The use of anabolic steroids to enhance sports performance has been recognized for many years. While the effect of these agents on muscle development and physical endurance has been uncovered recently in prominent sports figures, these effects are also sought by many non-professional athletes. These substances can enhance an individual’s workout and accelerate their body building, but their very negative side effects are often ignored. Anabolic steroids cause moodiness, aggression, irritability, self-centeredness, sleep cycle disruption, and personality change. These side effects are often ignored with dire consequences. Criminal behavior has occurred in some individuals after several cycles of anabolic steroid use. This seemingly aberrant behavior may be very different from how they behaved prior to steroid use, and would not have been anticipated by those who knew them before. This paper explores the effects of anabolic steroids. Two cases are reviewed in which individuals who had used anabolic steroids then were apprehended for crimes they committed. The defense included the role that anabolic steroid use played in their actions. The issues involved with this will be discussed.—George S. Glass, MD is board certified in psychiatry and addictionology. He is a Distinguished Life Fellow of the APA, and Clinical Associate Professor of Psychiatry at Baylor and University of Texas Medical School.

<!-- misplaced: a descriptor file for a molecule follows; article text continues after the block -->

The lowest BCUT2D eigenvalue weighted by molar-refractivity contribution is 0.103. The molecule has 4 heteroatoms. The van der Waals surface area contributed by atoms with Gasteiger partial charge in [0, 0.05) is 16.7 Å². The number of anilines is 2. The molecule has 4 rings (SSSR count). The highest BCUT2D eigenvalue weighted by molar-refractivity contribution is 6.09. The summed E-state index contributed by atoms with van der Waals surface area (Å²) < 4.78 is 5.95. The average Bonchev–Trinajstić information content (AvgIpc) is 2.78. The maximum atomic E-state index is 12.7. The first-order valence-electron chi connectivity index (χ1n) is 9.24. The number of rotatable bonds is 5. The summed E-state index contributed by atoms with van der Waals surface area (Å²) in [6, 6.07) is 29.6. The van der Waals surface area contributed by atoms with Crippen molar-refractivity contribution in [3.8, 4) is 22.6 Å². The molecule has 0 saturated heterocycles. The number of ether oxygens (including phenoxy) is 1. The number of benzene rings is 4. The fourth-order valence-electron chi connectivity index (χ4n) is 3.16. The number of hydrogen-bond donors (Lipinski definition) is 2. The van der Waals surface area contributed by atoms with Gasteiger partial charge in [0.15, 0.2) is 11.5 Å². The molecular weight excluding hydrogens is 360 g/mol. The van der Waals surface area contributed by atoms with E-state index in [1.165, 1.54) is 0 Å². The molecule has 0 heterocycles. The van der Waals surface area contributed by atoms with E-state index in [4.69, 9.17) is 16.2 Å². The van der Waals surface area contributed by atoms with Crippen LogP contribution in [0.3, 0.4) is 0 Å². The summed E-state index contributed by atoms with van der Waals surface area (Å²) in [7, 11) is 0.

The Case of Leopold and Loeb:
The Potential Role of Autistic and Psychopathic Pathologies
In 1924, 18-year-old Nathan Leopold and 17-year-old Richard Loeb killed a 14-year-old boy, in an attempt to perpetrate “the perfect crime.” Their criminal case was defended by the legendary defense attorney Clarence Darrow, and from a psychiatric-legal perspective, became one of the most comprehensively analyzed cases of its time. In this presentation we revisit the case of Leopold and Loeb from a forensic psychiatric viewpoint. The case is analyzed from the perspective that both the concepts of autism and psychopathy may be relevant for an optimal understanding of the case. An in-depth diagnostic phenomenological psychohistorical analysis of both Loeb and Leopold was made and the results are presented. However, neuropsychiatric and cognitive-psychological perspectives are also important. The potential value of considering both higher functioning autism and psychopathic pathology in contemporaneous criminal cases is overviewed in this presentation. Attendees will 1) learn the basic phenomenology of Asperger’s Disorder and psychopathy; 2) learn about important diagnostic and psychiatric-legal issues involving differential diagnostic issues involving Asperger’s Disorder and psychopathy; and 3) gain an appreciation of the difficulties inherent in the psychohistorical analysis of forensic-psychiatric cases.—J. Arturo Silva, MD completed medical school and general psychiatry training at Stanford University. He trained in forensic psychiatry at the University of Southern California Institute of Psychiatry and the Law. Dr. Silva has a practice of forensic psychiatry in San Jose, California.